Argentina v Bosnia-Herzegovina: 50-50 Challenge
Our expert bloggers will give their thoughts ahead of each game, so as Bosnia-Herzegovina take on Argentina in Group F, Sasa Ibrulj (Bosnia) and Sam Kelly (Argentina) are your guides.
What's at stake?
Sam Kelly: These sides have only met twice before -- and never competitively -- so there's not much of a rivalry to speak of. The head-to-head is currently 2-0 in Argentina's favour, with seven goals scored and none conceded. The last time they played was a friendly in the USA in November, which Argentina won 2-0 using a similar 5-3-2 system to the one they've employed in training before this match. Of course, as one of the pre-tournament favourites and an eternal heavyweight, it's Argentina who have all the pressure to get off to a good start.
Sasa Ibrulj: Playing their first-ever World Cup match against one of the best teams in the world -- what can go wrong for Bosnia-Herzegovina? After years of struggling in mediocrity, the Dragons have finally reached the world stage. The celebration in Sarajevo after they beat Lithuania in the last match of the qualifiers, when more than 50,000 people went out on the streets and had a parade for the team, proves that for this country, just being in Brazil is equal to winning the title.
Of course, the expectations back home -- and among the players -- are bigger than just being tourists, but all the pressure is on Argentina. This should be the easiest match for Bosnia.
SK: Argentina have a few players who can hold their own when it comes to good passing and attacking flair. But let's face it, while my pre-tournament blogs about the importance of Angel Di María and Sergio Aguero are worth bearing in mind, there's only one man we can seriously mention here.
Lionel Messi is about to begin his third World Cup; his first as an undisputed centrepiece under a proper manager, and he has a point to prove. One match isn't going to make or break his tournament but he'd certainly love to get off to a good start, as would his legions of fans around the world.
SI: The whole world will talk about Edin Dzeko and Miralem Pjanic, but the Bosnians need their defence to provide the X factor. Muhamed Besic, the Berlin-born 21-year-old defender, has been converted to a holding midfielder and could be crucial to their hopes of stopping Argentina's attack.
SK: It's easy to pick out the opposing centre-forward, but it's especially so when he's just a season like the one Manchester City's Dzeko has just had. A solid one-goal-in-two striker, he's managed slightly more than that for his country, and his aerial presence could allow the Bosnians a chance to test Argentina's weakest link -- the wide positions in defence, particularly Marcos Rojo on the left -- in their very first match.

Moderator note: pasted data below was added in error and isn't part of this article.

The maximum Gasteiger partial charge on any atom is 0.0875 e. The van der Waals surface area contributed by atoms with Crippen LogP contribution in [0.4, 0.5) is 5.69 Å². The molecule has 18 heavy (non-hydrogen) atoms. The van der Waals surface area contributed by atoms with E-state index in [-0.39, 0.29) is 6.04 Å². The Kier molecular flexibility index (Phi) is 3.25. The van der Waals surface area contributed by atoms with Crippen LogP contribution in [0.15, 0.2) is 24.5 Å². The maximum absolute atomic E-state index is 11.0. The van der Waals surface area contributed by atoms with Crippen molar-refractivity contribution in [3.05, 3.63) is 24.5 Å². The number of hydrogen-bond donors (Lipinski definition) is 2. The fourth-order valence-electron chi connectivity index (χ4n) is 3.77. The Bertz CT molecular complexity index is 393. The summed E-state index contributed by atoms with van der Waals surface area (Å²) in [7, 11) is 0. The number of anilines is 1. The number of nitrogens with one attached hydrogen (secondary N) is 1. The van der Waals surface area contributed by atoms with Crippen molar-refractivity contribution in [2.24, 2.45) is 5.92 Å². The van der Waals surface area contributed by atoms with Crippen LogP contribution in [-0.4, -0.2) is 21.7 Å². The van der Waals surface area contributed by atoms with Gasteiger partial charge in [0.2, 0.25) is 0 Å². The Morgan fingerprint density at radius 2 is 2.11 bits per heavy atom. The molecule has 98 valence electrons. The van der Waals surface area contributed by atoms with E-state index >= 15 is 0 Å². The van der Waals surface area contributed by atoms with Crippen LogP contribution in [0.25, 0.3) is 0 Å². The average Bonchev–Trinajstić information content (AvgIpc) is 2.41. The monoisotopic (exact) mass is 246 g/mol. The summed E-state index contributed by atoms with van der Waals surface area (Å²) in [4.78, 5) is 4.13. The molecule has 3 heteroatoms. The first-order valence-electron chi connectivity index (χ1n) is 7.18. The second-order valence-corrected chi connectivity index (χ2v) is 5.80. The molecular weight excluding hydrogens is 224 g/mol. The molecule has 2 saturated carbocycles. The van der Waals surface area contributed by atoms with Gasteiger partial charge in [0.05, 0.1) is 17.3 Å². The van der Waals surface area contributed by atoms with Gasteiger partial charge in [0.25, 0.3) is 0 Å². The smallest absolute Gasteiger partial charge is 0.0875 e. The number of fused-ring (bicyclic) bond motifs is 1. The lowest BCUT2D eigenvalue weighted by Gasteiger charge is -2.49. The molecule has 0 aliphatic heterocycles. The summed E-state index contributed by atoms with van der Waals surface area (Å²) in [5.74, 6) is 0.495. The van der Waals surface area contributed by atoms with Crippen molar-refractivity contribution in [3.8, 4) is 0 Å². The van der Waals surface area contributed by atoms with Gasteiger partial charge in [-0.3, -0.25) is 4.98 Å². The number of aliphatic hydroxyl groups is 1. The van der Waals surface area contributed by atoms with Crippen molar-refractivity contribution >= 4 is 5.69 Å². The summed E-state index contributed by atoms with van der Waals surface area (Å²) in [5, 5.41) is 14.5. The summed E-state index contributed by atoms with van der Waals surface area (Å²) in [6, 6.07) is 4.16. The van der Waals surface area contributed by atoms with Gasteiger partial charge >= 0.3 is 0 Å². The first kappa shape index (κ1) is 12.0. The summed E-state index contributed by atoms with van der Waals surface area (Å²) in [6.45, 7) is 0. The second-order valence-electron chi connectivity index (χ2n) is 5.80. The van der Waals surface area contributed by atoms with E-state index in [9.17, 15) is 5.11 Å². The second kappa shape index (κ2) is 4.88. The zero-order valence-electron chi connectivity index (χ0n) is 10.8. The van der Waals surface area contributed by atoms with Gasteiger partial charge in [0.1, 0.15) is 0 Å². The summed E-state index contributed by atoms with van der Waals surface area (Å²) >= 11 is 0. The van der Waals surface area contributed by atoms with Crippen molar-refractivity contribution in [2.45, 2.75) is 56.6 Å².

SI: Was the answer ever this obvious? Messi´s motivation is huge; he wants to show the whole planet that he is capable of working his magic in Argentina´s shirt.
Their team look impressive -- especially up front -- but Messi remains their number one, and a lot depends on him. Some suggest he needs to win the World Cup to be considered the greatest-ever footballer, and he has the ability to do that.
Fear is a good word for it.
SK: Di María versus Haris Medunjanin should be interesting. If Medunjanin can keep up with him and successfully shackle him, it will go some way to cutting off the fluidity between Argentina's midfield and strike force, which could be even more important unless Gonzalo Higuaín is passed fit to start.
This looks unlikely at the time of writing and although the two up front will be Messi and Aguero -- a scary proposition for opponents, true -- it is not an ideal combination if Argentina find themselves having to bypass midfield and look long.
SI: Dzeko versus Ezequiel Garay. The Dragons will not have many chances but Dzeko will have to take the best out of the ones they create. With Bosnia-Herzegovina probably being forced to sit deep and Dzeko isolated up front, his movement will be crucial if they want to create any danger.
SK: As they did in November, I think Argentina can win this one by a couple of goals. I'll go for 3-1. They look motivated, disciplined and happy together, and Bosnia-Herzegovina have the not inconsiderable task of having to work out how to defend against Messi, who didn't play the friendly in St. Louis last year.
SI: I wouldn't be a proper Bosnian-Herzegovinian if I didn't believe the team could surprise one of the best in the world. Argentina have rarely impressed in their opening World Cup matches, but they have not lost or drawn since defeat to Cameroon at Italia 1990. Even if my only argument here is that they have to slip at some point and the pressure is on them, I will stay an optimist and believe in a 1-1 draw.